The World’s Oldest Public Policy Puzzle
The controversy surrounding Amnesty International's decision to advocate for decriminalization of prostitution suggests that public opinion on this issue has not shifted greatly over the past century. It is time to reconsider.
NEW YORK – In 1893, the playwright George Bernard Shaw, an ardent proponent of women’s suffrage and equality, wrote Mrs. Warren’s Profession, a play whose title character is the proprietor of several brothels. The play justifies her profitable exploitation of the business of prostitution from a feminist standpoint.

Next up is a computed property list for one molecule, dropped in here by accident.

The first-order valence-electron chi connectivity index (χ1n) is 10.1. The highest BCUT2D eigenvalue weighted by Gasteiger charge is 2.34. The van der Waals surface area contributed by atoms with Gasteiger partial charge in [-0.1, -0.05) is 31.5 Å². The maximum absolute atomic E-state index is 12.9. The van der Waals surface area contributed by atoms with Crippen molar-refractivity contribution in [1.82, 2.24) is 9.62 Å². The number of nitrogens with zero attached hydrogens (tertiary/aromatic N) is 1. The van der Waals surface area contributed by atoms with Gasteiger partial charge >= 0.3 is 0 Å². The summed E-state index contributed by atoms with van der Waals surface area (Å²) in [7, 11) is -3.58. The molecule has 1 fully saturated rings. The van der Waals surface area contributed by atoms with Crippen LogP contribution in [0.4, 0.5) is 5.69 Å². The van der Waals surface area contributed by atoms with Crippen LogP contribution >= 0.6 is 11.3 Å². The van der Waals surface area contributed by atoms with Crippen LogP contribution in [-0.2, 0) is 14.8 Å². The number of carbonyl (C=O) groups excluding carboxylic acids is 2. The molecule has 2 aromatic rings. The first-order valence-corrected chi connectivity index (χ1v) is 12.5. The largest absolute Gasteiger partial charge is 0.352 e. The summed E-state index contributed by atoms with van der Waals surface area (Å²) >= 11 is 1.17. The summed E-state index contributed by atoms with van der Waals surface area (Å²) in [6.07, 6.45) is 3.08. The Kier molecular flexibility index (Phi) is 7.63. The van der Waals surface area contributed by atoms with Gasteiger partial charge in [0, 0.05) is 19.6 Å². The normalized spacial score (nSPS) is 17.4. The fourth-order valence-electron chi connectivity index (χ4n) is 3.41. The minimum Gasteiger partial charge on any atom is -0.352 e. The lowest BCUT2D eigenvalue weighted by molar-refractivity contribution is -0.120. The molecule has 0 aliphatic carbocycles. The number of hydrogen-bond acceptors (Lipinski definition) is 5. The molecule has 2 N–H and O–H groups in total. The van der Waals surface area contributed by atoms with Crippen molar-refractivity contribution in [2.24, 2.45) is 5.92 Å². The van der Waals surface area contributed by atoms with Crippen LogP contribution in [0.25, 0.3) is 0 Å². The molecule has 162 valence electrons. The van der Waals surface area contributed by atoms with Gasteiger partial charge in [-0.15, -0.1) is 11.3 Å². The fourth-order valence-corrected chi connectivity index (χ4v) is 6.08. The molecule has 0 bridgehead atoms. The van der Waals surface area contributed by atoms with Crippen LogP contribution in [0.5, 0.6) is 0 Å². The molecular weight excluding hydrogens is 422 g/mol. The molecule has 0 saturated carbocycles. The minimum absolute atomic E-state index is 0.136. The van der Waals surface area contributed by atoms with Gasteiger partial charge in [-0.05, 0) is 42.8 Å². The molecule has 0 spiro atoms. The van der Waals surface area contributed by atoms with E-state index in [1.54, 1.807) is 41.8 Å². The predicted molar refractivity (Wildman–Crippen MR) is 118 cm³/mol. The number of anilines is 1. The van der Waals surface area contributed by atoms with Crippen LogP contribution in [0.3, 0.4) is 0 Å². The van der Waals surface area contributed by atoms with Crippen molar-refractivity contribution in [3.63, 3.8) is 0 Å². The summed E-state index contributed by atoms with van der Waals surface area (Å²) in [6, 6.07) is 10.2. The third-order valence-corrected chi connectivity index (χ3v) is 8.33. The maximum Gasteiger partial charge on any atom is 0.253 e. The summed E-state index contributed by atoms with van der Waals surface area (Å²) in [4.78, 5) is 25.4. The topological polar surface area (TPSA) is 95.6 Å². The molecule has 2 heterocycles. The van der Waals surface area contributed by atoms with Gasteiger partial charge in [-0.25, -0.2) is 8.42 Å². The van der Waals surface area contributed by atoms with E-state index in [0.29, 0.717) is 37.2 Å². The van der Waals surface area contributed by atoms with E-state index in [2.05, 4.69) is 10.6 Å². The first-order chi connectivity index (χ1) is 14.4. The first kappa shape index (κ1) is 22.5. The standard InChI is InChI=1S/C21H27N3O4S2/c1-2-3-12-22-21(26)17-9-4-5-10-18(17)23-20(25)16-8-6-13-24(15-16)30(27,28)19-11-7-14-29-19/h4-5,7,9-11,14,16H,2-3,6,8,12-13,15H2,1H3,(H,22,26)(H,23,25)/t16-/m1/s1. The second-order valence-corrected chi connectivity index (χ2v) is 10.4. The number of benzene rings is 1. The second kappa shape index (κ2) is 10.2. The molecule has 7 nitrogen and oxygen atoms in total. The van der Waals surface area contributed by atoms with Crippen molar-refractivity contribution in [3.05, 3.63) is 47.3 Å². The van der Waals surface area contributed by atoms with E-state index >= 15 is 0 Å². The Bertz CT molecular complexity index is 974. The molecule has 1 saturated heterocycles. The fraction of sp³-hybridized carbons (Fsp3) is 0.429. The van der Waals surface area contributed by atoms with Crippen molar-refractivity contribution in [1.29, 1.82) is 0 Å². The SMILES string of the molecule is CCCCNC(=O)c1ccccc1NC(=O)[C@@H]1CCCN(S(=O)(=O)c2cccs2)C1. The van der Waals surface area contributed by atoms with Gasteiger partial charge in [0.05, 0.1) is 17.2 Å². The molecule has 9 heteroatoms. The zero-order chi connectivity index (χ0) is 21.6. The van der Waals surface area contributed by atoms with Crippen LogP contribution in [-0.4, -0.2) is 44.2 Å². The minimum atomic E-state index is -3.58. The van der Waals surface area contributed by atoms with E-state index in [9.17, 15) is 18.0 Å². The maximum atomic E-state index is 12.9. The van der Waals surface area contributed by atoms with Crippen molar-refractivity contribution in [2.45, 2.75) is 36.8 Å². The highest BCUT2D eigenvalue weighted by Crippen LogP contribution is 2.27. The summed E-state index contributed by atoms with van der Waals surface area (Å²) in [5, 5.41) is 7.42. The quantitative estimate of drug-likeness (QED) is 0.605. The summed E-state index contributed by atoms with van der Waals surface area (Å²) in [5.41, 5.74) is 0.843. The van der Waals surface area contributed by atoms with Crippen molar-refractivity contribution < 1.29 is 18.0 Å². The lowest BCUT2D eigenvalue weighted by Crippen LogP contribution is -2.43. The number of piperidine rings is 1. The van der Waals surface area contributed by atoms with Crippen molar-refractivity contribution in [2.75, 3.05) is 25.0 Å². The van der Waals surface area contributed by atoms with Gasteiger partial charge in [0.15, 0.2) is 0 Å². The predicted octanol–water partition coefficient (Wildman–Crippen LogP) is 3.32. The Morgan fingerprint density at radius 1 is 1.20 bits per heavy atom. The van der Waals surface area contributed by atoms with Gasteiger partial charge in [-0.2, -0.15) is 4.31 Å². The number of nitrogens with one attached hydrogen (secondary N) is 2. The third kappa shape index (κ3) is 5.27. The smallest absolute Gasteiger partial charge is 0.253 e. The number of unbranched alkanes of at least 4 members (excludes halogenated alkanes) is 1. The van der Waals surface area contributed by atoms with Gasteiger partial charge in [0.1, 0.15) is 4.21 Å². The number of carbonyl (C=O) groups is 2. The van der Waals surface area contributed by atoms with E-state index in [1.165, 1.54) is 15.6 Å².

The play is not salacious, and it contains no coarse language, but it was nonetheless eight years before it could be staged. Its opening in London in 1902 was staged in a small theater “club,” ostensibly limited to members. Its performance in New York in 1905 was raided by the police.
This week, Amnesty International announced that it had decided to begin advocating for the decriminalization of prostitution – a position espoused by Shaw. But the ensuing controversy surrounding the decision suggests that public opinion on the issue has not shifted greatly over the past century. It is time we reconsider.